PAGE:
Maybe it depends upon what part of the world you are in, but classical music is in rude health in the UK.
 

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It's not my favorite period but if one wants to entertain Spenglerian "rise and decline" I'd put the peak around 1900.
Spengler would have disagreed and put, I believe, the music peak in the 18th century with Bach and Mozart (they don't overlap temporally, I guess it would have to be a broad peak ca. 1720-90). It's not totally incompatible with the 19th century as "hellenistic" period after the "classical" as "hellenistic" periods are often in some ways as fecund and more diverse/interesting than "classical" ones
I'd also take into account that around 1900 we not only have still important and broadly received and relevant new compositions but the establishment of repertoire, including a canon of older works also only came to pass in the late 19th century.
Also, if one goes for these kinds of periodization, that there are phases of "archaic" or "decadent" art doesn't mean that the art of these phases is bad or incompentent.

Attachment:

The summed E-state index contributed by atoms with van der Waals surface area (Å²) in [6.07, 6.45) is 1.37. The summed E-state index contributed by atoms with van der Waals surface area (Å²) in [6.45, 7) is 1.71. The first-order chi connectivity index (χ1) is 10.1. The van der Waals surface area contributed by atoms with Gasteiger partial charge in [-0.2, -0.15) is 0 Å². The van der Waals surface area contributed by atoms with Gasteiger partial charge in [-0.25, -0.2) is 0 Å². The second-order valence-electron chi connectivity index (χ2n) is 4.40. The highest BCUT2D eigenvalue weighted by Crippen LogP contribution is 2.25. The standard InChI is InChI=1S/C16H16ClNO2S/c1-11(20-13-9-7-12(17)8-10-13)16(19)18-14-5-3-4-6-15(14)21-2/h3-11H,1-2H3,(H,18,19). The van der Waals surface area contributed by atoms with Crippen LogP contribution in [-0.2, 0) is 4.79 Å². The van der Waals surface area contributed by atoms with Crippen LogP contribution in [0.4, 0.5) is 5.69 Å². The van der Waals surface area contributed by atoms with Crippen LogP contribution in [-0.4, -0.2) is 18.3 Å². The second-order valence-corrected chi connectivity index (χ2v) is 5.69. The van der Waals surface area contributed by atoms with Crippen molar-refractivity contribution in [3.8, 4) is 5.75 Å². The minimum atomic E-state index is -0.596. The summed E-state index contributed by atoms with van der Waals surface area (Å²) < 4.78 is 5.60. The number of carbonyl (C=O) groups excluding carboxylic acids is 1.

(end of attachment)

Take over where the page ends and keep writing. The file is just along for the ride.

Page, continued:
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Define "peak" first.
E.g., ...
Total number of classical fans (active ,daily listeners, e.g .via radio, steaming CD, LP). It will have been greatest in the past 50 years.
Total number of classical composers (active ,daily composers). Not sure.
Etc.
 

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Neither. Sheer numbers, even percentages don't mean much. Quality and societal impact of classical music, and mostly of new compositions. When Mahler's 8th was premiered in 1910 you have dozens of other musicians and writers (like Th. Mann) attending. It was the cultural and societal sensation of the year. Can you imagine such a situation with the newest piece by Jörg Widmann or Wolfgang Rihm today?
CM was at the center of European culture in the 19th (and 18th and early 20th century). This is obviously not the case anymore, despite more people actually listening to it because of mass media.
 

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The point is when we talk about ‘classical music’ we mean the classical music spread over the centuries which Is listened to today, to which there are millions of listeners. If it is just the modern stuff which is produced today then there is a very small percentage of the population listening to it unless you include people like John Williams
 

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Not that there the greatest composers but I'd say the Brahms/Schumann/Berlioz era, the height of the symphony before music became so grand it was excessive.